At certain points, the real world butts into our daily sports lives. It shakes us from our diversion and makes us ask real questions, and come up with some very tough answers. Today, that happened, when bombs went off at the finish line of the 2013 Boston Marathon.
My heart goes out to the two dead, and the hundreds wounded in today’s attack, most of whom share that same love of sport as me, many of whom will never run another marathon, ride a bike, or toss a ball. Their loss is greater than any. It was their love of competition and athleticism that brought them to the marathon. Their sense of pure enjoyment is exactly what the attackers meant to destroy. It’s safe to say the attackers failed, yet again, to break the spirit of the good.
Many of us sat and watched from the comfort of our computer screens or televisions as first responders cleared rubble, comforted and bandaged the wounded, and ran towards the smoke, not from it. Many of us sat and listened to radio hosts detail the horror while we stared at the walls of our offices, workshops, classrooms and warehouses. We reached a point where we had no choice but to listen, look, take into account the events happening in the real world. We had to let go of our diversions.
For those of us who live and breathe sport (for me it’s baseball, in particular), we struggle to find ways to tie our passion for sports with our compassion for those suffering in the real world. It’s not an easy thing to do, because frankly, many sports enthusiasts have no ability of separating their daily diversions from their real lives. In reality, there is no correlation between acts of mass violence and a baseball game, but for the sports-minded, it’s days like today that remind us of who we are and why we have sports to begin with. Sports are there for us to come together as a community and make sense of our inherent needs to fight, yell, fall down, and get back up again. In baseball, there is just as much losing as their is winning. It’s a valuable training in resiliency that allows us to cope with the real world when disaster happens. I’m not saying it’s a quick fix, just that sports can help us find our way when life ceases to make sense.
Whoever decided to bomb the Boston Marathon, domestic or foreign, is not an enemy of the United States; they are an enemy of humanity. They are the enemy of goodness, and if looked at from the viewpoint of sports, they are the enemies of history because history has shown us over and over that friendly competition has no ill results.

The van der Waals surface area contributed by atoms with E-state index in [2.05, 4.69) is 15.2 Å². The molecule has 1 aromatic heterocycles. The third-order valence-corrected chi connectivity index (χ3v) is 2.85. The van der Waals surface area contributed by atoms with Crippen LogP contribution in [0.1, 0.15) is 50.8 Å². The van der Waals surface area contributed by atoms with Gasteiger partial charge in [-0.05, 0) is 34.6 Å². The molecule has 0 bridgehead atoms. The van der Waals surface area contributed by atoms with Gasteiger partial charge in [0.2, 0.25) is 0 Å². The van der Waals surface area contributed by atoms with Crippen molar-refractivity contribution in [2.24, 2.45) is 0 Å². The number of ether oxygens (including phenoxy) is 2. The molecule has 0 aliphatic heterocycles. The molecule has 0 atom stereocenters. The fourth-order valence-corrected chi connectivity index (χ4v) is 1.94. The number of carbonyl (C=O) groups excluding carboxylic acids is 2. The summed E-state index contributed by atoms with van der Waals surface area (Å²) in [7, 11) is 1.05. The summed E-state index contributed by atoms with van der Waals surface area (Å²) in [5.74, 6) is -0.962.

It cannot be as simple as saying “They don’t believe in the American way,” because many don’t believe in aspects of American life, yet find peaceful ways of protesting it. It would be a shame to think on today’s events and use it as a platform for a political agenda, or to justify even more killing, which the United States government and governments around the world often do. Instead, Americans should look at this day and use it as a means to say, “We’re not going anywhere,” because we’re not. We’re down, but not for the whole count.
Sports is a part of that attitude. In many ways, for the good-natured citizens of Earth, it is the heart of it. We strive to build a culture of competition based on sportsmanship, not death and destruction. We don’t commit acts of violence against one another when our team loses and the competition is over, we shake hands. We don’t threaten the livelihood of entire nations because we lose a match to them, we invite them for a rematch.
This is how my sports mind comes to terms with events like today’s. Perhaps enemies of good-natured citizenry, home or abroad, could embrace some of this attitude, because the murder of innocent people isn’t the answer. Don’t take me for a fool; I’m not discounting the countless lives lost as a result of American wars. This should be a lesson for all parties, not just those who carried out today’s bombing.
The 2014 Boston Marathon will be ran, and many more marathons to follow. Many of the injured will recover, and run again in spite of the attempts of terrorists to stop them from living their lives the way they should be lived. Sports are a way for us to show our strength in the face of adversity, to show resilience when everything seems to be crumbling, and since 9/11, it has become a way for Americans to say that the show must go on, even when everything seems like it’s come to a grinding halt.
So remember while you fill out your fantasy lineup, or sit back and crack open an adult beverage in anticipation of the big game, that sports can be a way for humanity to bridge the gaps between differences. What happened today wasn’t an attack on the United States, it was a mindless attack on human goodness, and for those of us who spend our lives saturated with sports, perhaps we can use some of our lessons in humility, fairness and perseverance to guide our reactions when hard times come.